2. Listen to the show on the way there. This allows you to blend in with their style a little easier. See if there’s a topic you can callback. You’ll also learn their names, and hosts respect this.
  3. Be prepared with material. Most deejays will ask you ahead of time if there are topics you want to talk about, so be able to lead the conversation into some of your quick punchlines.
  4. Don’t press the envelope on content. They have much stricter regulations, and if they’re worried about what you’ll say, they’ll wrap up your airtime early.
  5. Ask to play along with whatever games they have. Their listeners love their regular bits, so have fun being a part of them. Add your own touch to it for easy laughs and to stay on the air longer.
  6. Take the initiative to get on the air. Sometimes clubs organize appearances for you, but not always. Send out some emails on your own or use social media to reach out to the on-air personalities. If they can’t fit you on, sometimes they’ll at least plug the show or let you call in. Look up addresses of the stations too. A lot of times they’re all located in the same building, so you can cover a wide variety of listeners.
  7. Plug all your info. Be sure you’re aware of showtimes, promotions, and anything else you can say to attract people to the show. Include your web page and social media handles too.
  8. Send a thank you note and stay in touch. This will help you for next time through. Radio can do wonders for filling the seats.

Radio isn’t just for headliners, clubs will often send the feature too.  Building a following is a great way to get re-booked and move up the ranks.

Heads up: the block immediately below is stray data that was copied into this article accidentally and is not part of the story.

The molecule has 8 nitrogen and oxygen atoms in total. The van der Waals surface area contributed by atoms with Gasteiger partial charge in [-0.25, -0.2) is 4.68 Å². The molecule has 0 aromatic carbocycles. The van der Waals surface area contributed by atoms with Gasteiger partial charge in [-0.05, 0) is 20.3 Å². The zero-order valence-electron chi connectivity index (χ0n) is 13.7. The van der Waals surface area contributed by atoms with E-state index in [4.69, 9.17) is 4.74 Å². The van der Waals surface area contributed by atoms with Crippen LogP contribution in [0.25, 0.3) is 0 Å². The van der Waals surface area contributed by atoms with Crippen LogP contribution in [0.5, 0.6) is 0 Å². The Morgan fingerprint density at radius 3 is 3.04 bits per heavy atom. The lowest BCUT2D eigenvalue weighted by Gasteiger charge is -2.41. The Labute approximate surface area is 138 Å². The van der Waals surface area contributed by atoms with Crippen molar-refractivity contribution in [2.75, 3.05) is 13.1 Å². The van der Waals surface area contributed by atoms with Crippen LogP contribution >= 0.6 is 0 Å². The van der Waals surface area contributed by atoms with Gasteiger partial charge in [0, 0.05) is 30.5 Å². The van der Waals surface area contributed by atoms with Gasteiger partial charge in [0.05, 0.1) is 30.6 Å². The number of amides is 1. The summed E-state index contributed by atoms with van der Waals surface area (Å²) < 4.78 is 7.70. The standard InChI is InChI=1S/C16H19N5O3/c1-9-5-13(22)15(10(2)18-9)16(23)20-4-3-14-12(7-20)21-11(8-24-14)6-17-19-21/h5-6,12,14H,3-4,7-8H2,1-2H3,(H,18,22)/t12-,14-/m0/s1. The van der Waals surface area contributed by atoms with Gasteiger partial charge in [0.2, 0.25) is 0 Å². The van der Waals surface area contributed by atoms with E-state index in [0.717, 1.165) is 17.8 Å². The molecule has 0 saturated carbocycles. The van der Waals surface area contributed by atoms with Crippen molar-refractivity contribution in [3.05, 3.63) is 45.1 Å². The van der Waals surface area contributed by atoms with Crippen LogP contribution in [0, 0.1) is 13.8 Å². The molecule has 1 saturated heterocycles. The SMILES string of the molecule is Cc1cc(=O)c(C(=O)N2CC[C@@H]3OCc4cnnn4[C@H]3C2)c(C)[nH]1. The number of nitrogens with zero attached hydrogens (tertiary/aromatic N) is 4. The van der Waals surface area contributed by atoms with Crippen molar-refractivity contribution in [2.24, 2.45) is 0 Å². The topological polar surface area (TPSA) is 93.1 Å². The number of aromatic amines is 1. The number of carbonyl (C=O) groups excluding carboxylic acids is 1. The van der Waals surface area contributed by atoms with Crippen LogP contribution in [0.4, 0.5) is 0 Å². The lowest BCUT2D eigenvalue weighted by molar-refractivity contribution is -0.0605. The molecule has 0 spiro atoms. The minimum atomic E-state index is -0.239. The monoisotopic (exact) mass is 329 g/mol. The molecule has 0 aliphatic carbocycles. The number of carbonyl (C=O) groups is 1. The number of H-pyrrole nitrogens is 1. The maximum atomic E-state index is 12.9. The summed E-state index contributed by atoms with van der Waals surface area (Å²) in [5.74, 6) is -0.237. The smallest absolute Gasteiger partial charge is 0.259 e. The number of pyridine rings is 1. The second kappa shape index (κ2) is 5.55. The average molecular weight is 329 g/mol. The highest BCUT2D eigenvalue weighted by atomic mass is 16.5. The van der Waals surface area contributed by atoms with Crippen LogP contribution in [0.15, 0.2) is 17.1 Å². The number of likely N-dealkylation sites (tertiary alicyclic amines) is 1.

For more tips on how to make money in stand-up comedy, order my book, Don’t Wear Shorts on Stage. It’s also available in ebook format on Kindle, Nook, iTunes, etc.

 

Don’t Give Your Show Away…

This whole post was inspired by something that happened this morning. I’ll explain…

There’s an old piece of advice to never turn down stage time. Afterall, a comic starting out should get as much experience as possible, right?  Unfortunately, part of that experience teaches you when not to take the stage.

In 18 years, the worst gigs I’ve ever done were unpaid.  Opening for bands, performing at a conference, opening a meeting…no, no and no.  These are the types of gigs that if you’re going to do, you should charge a ridiculous amount for. They’re extremely challenging and odds are, the audience isn’t expecting a comedy show. When a crowd isn’t expecting OR paying for comedy, your job becomes 10 times harder.

When this happens, you’re doing a disservice to the comedy industry because the next morning all of those people will vent: “…And they had a comedian up there trying to be funny, and it was awful.”

“So many comedians just aren’t funny these days.”

“I know, I think I’ll boycott the local shows forever!”

Perhaps an exaggeration, but in the long run, you’re going to hurt the reputation of that many people’s opinion on live stand-up comedy.

The next part is, once you’re actually a legit comedian who has been paid multiple times for performing, don’t give it away. It’s the same as asking your tattoo artist buddy for a freebie, or some other artisan to give their skill away. It cheapens the industry. The only exception for this is when you’re performing for charity or showcasing for something that might further your career. As a poor comic, it’s nice to be able to donate the only thing that you can sometimes.

As I said, this post was brought on by something I was just asked to do. A colleague at UMSL asked if I could do a session in a teacher workshop this September. I agreed because it’s a day out of my classroom, I can sell books, and I like sharing tips and ideas with fellow teachers. Once approved, she added that I can “wake up the workshop with 25 minutes of my comedy bit” at 8:30 in the morning. 25-year-old Rob would’ve happily agreed, but 40-year-old Rob knows better. This is something I’d charge at least $500 for suffering through and that’s not in their budget. I kindly declined and explained why.

For more tips on how to make money in stand-up comedy, order my book, Don’t Wear Shorts on Stage via Amazon, Kindle, Nook, etc.